Encountering a self-playing piano for the first time is enough to blow a six-year-old’s mind. But as Mark Rober demonstrates, Chopstix, a self-playing piano featuring more modern upgrades, can do things like actually speak words just like a human can, which is enough to blow an adult’s mind too.
The first self-playing pianos debuted in the early 1900s and were powered by bellows that pumped air through complex mechanisms and triggered piano keys to press themselves by manipulating air pressure. Long paper scrolls punched with small holes allowed countless songs to be loaded and played, but the automated performances lacked nuance, and in the mid-1920s the popularity of self-playing pianos died off as the quality of radio and even phonographs improved, giving music fans better ways of enjoying their favourite performances at home.
But self-playing pianos are far from extinct. The most respected names in piano-making today, such as Steinway and Edelweiss, still manufacture pianos that can play themselves but they use modern components that can recreate the most nuanced performances and can even be synced to a real pianist performing anywhere around the world. Chopstix is a self-playing upright piano from Edelweiss that has been further upgraded so that the electromagnetic solenoid actuators that activate every key can all be triggered at the same time. Normally it’s limited to around 30 keys at any one time, which is already well beyond the capabilities of a human player.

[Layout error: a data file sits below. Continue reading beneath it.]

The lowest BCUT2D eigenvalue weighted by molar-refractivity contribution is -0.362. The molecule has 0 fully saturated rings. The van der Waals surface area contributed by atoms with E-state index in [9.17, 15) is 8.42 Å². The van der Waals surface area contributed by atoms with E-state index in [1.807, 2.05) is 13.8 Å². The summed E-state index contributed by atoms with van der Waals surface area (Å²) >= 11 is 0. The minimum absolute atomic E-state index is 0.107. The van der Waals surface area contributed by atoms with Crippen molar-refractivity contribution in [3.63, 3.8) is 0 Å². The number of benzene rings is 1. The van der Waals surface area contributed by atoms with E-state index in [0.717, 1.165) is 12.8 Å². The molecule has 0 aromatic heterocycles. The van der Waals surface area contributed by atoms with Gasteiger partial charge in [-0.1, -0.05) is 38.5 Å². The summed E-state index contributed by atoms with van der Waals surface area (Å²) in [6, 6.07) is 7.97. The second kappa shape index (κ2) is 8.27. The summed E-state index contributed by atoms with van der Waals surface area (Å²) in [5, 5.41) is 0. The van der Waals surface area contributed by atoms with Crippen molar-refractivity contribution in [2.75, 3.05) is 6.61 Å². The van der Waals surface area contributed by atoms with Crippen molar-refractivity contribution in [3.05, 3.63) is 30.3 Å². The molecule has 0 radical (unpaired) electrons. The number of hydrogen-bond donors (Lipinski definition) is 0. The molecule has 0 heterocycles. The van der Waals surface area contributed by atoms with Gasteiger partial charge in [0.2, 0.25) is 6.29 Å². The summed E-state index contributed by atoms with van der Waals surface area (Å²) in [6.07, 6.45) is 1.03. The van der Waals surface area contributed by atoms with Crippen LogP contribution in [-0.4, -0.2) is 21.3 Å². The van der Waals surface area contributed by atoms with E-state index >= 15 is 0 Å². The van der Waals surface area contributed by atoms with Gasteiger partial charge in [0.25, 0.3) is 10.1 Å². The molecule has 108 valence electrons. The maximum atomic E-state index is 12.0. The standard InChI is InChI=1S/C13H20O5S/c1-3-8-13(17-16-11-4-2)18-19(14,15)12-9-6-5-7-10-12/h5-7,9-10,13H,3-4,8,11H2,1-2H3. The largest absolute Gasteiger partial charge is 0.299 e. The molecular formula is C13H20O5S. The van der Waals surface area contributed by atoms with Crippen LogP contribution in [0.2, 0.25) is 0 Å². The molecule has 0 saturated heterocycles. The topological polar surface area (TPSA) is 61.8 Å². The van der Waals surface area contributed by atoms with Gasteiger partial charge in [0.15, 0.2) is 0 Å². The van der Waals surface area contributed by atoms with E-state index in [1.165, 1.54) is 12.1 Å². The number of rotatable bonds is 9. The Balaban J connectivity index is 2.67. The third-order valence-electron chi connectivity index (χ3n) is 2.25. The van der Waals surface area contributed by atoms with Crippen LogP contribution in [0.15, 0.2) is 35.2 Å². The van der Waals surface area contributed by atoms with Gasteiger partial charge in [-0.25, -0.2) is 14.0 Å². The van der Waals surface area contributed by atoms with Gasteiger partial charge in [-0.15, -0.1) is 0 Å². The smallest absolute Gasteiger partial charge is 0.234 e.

That simple upgrade gives Chopstix some especially impressive capabilities. Rush E is considered to be one of the most complex songs for piano ever composed, and it’s entirely impossible for a ten-fingered human pianist to play without having the ability to slow-down time, but Chopstix handles it with ease. (The plumes of smoke seen in the video weren’t the piano overheating, but a smoke bomb added for dramatic effect.)
Where Chopstix gets even more impressive is that its ability to play all of its keys at the same time — or large groups of keys with 127 different levels of force and intensity thanks to the solenoids — also allows it to perform more than just the notes and chords of an incredibly complex song. Using Fourier transforms (some fun Monday morning mathematics) the soundwaves of a human voice recording can be broken down and reproduced by playing several piano keys at once. The results aren’t as crystal clear as a real recorded human voice and Rober admits to cheating in the video and using subtitles to make Chopstix’s voice more comprehensible, but it’s no less impressive a feat.